RE: Application Design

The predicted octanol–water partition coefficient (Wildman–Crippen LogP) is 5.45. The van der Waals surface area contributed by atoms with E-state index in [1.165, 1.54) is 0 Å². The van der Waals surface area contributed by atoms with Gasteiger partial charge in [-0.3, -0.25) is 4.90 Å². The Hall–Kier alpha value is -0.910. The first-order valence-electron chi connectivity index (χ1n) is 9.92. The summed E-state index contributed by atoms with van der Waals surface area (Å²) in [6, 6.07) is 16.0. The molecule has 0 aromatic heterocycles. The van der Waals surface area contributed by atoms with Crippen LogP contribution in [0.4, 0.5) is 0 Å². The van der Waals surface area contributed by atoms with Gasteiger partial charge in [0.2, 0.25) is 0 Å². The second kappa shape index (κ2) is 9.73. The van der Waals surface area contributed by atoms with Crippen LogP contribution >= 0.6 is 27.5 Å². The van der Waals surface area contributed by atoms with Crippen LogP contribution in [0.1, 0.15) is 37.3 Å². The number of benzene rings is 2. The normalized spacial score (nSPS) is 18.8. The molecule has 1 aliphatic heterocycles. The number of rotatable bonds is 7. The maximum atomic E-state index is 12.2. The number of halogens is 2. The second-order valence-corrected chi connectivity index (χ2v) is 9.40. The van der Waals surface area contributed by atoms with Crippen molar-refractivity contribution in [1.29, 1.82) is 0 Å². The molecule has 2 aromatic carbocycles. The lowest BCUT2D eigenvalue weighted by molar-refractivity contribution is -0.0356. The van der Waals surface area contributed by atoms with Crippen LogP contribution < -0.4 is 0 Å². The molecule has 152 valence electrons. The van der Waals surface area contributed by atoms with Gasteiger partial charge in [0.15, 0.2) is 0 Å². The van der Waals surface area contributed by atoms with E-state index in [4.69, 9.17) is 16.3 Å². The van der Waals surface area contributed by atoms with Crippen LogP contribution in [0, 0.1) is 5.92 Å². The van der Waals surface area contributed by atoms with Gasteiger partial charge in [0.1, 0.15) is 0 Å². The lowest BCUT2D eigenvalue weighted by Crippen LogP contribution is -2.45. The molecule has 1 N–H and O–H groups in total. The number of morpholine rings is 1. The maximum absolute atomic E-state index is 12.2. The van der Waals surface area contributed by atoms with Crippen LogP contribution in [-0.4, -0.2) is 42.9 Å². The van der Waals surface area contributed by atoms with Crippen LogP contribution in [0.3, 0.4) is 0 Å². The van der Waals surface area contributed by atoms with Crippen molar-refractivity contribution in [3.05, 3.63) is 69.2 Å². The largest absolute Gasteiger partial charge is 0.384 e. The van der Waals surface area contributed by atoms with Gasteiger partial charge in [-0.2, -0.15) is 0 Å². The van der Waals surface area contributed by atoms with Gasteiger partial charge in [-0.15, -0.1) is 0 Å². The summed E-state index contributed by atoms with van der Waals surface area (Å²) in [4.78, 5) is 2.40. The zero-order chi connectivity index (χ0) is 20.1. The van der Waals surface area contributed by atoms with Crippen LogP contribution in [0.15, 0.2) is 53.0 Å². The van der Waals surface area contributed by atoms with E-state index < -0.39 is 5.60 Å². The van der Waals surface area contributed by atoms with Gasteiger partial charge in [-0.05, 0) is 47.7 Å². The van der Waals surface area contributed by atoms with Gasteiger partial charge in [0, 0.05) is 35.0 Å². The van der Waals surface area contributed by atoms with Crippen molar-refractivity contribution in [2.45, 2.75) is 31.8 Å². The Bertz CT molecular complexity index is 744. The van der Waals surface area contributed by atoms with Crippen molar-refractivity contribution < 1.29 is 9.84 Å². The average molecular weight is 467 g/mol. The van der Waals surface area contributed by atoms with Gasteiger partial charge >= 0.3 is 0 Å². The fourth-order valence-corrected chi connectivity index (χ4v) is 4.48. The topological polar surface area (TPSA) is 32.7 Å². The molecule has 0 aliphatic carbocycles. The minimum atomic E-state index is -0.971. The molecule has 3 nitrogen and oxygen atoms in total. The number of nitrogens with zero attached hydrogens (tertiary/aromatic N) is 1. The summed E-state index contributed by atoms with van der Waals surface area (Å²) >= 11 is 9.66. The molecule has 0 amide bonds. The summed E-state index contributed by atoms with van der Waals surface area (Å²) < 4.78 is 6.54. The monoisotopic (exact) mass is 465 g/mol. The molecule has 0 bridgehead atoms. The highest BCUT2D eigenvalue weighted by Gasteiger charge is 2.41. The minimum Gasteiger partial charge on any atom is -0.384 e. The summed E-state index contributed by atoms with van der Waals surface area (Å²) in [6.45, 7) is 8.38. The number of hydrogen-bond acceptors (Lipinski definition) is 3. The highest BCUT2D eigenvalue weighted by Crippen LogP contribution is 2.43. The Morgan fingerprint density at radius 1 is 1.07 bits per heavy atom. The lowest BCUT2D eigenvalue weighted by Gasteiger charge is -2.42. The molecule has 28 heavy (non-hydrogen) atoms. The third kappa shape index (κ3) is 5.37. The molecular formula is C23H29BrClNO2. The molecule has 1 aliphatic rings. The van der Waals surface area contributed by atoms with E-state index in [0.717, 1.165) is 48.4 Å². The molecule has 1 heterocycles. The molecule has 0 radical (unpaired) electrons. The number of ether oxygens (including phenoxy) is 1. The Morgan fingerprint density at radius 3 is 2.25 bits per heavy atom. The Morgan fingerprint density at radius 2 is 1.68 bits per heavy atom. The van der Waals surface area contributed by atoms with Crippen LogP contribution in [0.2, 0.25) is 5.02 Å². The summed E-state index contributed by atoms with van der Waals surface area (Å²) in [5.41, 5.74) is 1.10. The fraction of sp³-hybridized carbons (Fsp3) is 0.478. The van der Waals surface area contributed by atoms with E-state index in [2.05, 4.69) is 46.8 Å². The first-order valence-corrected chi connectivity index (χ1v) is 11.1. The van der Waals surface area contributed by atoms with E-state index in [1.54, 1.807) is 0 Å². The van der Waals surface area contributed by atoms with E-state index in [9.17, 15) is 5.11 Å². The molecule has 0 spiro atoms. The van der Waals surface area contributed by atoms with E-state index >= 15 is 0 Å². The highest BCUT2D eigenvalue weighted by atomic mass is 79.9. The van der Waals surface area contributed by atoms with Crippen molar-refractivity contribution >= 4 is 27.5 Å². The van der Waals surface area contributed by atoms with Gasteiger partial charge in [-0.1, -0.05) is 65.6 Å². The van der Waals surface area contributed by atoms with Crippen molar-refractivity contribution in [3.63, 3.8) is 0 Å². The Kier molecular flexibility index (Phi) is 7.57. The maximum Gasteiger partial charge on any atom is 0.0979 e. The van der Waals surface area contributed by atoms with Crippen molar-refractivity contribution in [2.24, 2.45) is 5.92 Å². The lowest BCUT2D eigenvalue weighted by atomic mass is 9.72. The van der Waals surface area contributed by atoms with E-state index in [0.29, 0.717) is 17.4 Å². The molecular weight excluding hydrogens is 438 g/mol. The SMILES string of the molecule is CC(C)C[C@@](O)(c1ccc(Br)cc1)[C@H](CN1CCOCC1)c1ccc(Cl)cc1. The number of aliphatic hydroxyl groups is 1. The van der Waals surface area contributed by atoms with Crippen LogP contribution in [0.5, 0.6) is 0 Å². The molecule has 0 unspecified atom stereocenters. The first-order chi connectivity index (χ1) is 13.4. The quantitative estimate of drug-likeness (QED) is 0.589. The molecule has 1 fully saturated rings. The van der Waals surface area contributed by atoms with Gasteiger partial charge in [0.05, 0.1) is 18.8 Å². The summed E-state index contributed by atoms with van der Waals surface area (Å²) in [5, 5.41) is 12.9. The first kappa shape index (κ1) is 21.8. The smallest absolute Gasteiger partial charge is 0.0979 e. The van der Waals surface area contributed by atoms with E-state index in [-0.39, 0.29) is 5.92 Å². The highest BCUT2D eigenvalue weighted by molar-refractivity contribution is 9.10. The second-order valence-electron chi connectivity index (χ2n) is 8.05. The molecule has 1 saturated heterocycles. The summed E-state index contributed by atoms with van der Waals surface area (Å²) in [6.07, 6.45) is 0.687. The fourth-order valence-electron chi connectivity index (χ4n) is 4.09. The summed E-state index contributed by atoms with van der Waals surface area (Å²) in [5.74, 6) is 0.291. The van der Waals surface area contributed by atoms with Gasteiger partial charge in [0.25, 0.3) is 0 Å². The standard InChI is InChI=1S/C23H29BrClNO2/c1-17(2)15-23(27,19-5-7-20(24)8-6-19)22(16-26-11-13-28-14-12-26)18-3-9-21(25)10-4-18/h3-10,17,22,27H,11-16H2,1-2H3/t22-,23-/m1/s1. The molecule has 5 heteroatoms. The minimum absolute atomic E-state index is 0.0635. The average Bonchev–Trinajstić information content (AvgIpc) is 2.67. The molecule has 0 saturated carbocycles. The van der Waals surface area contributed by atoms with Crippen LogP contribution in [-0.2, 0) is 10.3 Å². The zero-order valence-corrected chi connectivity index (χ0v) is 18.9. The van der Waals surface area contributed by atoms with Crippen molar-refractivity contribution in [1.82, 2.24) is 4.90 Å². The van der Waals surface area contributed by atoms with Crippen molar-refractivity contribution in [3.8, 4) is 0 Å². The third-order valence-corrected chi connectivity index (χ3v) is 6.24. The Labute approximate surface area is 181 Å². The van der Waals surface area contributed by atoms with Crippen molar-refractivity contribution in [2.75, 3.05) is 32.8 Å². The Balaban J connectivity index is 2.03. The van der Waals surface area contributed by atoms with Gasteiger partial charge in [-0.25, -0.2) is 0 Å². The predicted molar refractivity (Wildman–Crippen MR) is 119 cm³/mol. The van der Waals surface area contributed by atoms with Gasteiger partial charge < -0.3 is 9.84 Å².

8/13/01 4:24:46 AM, Sean McGrath <sean.mcgrath@p...> wrote: >Remember what happened to C++ - it >got so complex that the majority of programmers (on Windows anyway) >ended up with visual tools. These tools in no way allowed you to >visualize what C++ was. They purely acted as buffer zones between >the programmer and the complexity of the language. Over time, >the vendors developed a stranglehold and effectively forced >organizations using C++ to purchase visual tools and then >specifically to look for visual programmers. When recruiters talk about a "Visual C++" programmer, they really mean a programmer who is familiar with the Microsoft Foundation Classes, an application framework that ships with VC++. But the MFCs don't exist as buffers between the programmer and the C++ language; they exist as buffers between the programmer and the complexities of the Win32 API and the message-driven architecture of Win32(in particular, they try to insulate the programmer from the fact that the architecture is heavily callback-driven but does not provide any way of associating an instance pointer ("this") with a callback). A lot of the other "visual" stuff in VC++ deals with the complexity of COM interfaces, not the language itself. >XSLT gets complicated quickly. The side-effect free nature >of its processing model causes much pain for developers. >The theoretical reason for this - parallelization of execution >of the stylesheet - seems to me to be unjustified. It puts too >much complexity on the programmers plate for what is after >all an optimisation feature. One of the problems is that people who are into functional programming seem to be *really* into it; there's an air of True Believership. I suspect it has something to do with personal cognitive style; some people are just more comfortable thinking in terms of positions on a stack than in terms of named quantities. Plus FP is quite elegant mathematically, but mathematical elegance doesn't always translate into usability; most developers don't have "stack minds" and find procedural programming easier than functional programming.
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